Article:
In the study, the scientists squirted oxytocin (or an inert spray) up the noses of male test subjects, some of whom were involved in a monogamous relationship with a woman and some of whom were not. Then they introduced the men to an attractive woman.
Rather than approach the attractive woman, as one might anticipate given oxytocin's reputation, the men in monogamous relationships who received oxytocin tended to keep her at a distance compared to men who received placebo squirts. Oxytocin had no effect on single guys.
In other words, giving a shot of oxytocin up the nose of bonded men tended to reinforce monogamy. This finding supports work by a Dutch scientist named Carsten de Dreu who has shown that oxytocin tends to increase trust toward members of a group, but not toward outsiders. In this case, the pretty woman is the outsider.
This is an interesting finding, but not so much because it tells us that oxytocin will forever prevent a man from stepping out. Rather, it shows us that chemicals in our heads can influence our social behavior just as they influence the behavior of animals, to the point that we do not have complete rational control over our actions.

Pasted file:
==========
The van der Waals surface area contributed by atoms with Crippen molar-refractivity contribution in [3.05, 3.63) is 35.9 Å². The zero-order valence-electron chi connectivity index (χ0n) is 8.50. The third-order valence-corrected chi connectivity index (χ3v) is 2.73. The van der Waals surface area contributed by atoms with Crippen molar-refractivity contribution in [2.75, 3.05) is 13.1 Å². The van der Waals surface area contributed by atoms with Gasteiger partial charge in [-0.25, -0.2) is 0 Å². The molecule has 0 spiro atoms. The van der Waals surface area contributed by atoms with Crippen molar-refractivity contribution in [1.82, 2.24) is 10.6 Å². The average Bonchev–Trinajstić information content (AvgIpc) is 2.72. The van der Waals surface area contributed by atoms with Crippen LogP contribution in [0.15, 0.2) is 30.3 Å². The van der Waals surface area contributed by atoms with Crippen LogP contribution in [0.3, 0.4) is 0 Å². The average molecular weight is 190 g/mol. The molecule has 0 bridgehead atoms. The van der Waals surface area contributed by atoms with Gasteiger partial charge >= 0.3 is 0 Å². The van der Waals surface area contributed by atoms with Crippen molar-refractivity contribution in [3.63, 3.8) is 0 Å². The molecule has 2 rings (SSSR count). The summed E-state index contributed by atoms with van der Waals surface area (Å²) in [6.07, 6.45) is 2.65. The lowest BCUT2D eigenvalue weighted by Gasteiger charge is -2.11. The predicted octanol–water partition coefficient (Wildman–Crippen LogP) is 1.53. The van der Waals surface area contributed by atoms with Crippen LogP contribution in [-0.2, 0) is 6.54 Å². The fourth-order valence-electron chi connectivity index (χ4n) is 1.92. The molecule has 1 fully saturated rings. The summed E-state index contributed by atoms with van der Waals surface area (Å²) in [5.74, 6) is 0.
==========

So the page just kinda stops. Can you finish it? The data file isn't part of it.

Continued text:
A large body of evidence gathered over the past 15 years or so shows how chemical communication between neurons can bias our behavior. Oxytocin is only one of the chemicals involved. Stress hormones, dopamine, vasopressin, opioids (the brain's heroin) all have their say. And the science tells us that "monogamous" individuals — whether birds, rodents, or people — can be driven to have sex with those outside their socially exclusive pair bond.
One of us, Larry Young, conducts studies of bonding in a monogamous rodent called a prairie vole. His work has often been cited by social conservatives who have used the prairie vole as a kind of furry paragon of morality because the critters are stubbornly loyal to their mates. Socially, that is. Sexually, it's another story. Many bonded males are happy to have sex with another female if they happen to run across one that's in heat and willing. But they come home to their partner at end of the day.